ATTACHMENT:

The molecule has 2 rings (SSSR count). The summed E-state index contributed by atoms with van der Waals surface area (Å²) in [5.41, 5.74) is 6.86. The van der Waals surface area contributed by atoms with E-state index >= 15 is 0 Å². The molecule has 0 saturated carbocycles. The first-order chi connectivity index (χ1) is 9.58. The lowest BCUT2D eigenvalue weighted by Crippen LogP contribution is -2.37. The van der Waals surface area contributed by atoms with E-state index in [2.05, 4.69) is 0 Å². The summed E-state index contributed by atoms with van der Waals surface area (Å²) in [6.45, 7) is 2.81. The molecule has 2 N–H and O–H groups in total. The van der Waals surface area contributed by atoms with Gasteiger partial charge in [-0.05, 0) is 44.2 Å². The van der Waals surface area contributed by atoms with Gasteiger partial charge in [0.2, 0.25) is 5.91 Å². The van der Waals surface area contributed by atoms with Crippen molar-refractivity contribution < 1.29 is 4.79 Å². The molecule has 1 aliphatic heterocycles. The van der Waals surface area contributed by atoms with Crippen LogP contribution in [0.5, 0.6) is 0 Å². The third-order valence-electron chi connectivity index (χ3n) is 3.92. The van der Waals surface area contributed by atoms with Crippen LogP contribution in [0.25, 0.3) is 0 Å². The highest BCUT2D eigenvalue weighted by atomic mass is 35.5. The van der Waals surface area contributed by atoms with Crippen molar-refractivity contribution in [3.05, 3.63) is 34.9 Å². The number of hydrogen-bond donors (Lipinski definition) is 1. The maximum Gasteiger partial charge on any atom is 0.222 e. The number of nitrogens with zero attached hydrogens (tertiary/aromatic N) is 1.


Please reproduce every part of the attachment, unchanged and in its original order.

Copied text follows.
The molecule has 2 rings (SSSR count). The summed E-state index contributed by atoms with van der Waals surface area (Å²) in [5.41, 5.74) is 6.86. The van der Waals surface area contributed by atoms with E-state index >= 15 is 0 Å². The molecule has 0 saturated carbocycles. The first-order chi connectivity index (χ1) is 9.58. The lowest BCUT2D eigenvalue weighted by Crippen LogP contribution is -2.37. The van der Waals surface area contributed by atoms with E-state index in [2.05, 4.69) is 0 Å². The summed E-state index contributed by atoms with van der Waals surface area (Å²) in [6.45, 7) is 2.81. The molecule has 2 N–H and O–H groups in total. The van der Waals surface area contributed by atoms with Gasteiger partial charge in [-0.05, 0) is 44.2 Å². The van der Waals surface area contributed by atoms with Gasteiger partial charge in [0.2, 0.25) is 5.91 Å². The van der Waals surface area contributed by atoms with Crippen molar-refractivity contribution < 1.29 is 4.79 Å². The molecule has 1 aliphatic heterocycles. The van der Waals surface area contributed by atoms with Crippen LogP contribution in [0.5, 0.6) is 0 Å². The third-order valence-electron chi connectivity index (χ3n) is 3.92. The van der Waals surface area contributed by atoms with Crippen LogP contribution in [0.25, 0.3) is 0 Å². The highest BCUT2D eigenvalue weighted by atomic mass is 35.5. The van der Waals surface area contributed by atoms with Crippen molar-refractivity contribution in [3.05, 3.63) is 34.9 Å². The number of hydrogen-bond donors (Lipinski definition) is 1. The maximum Gasteiger partial charge on any atom is 0.222 e. The number of nitrogens with zero attached hydrogens (tertiary/aromatic N) is 1.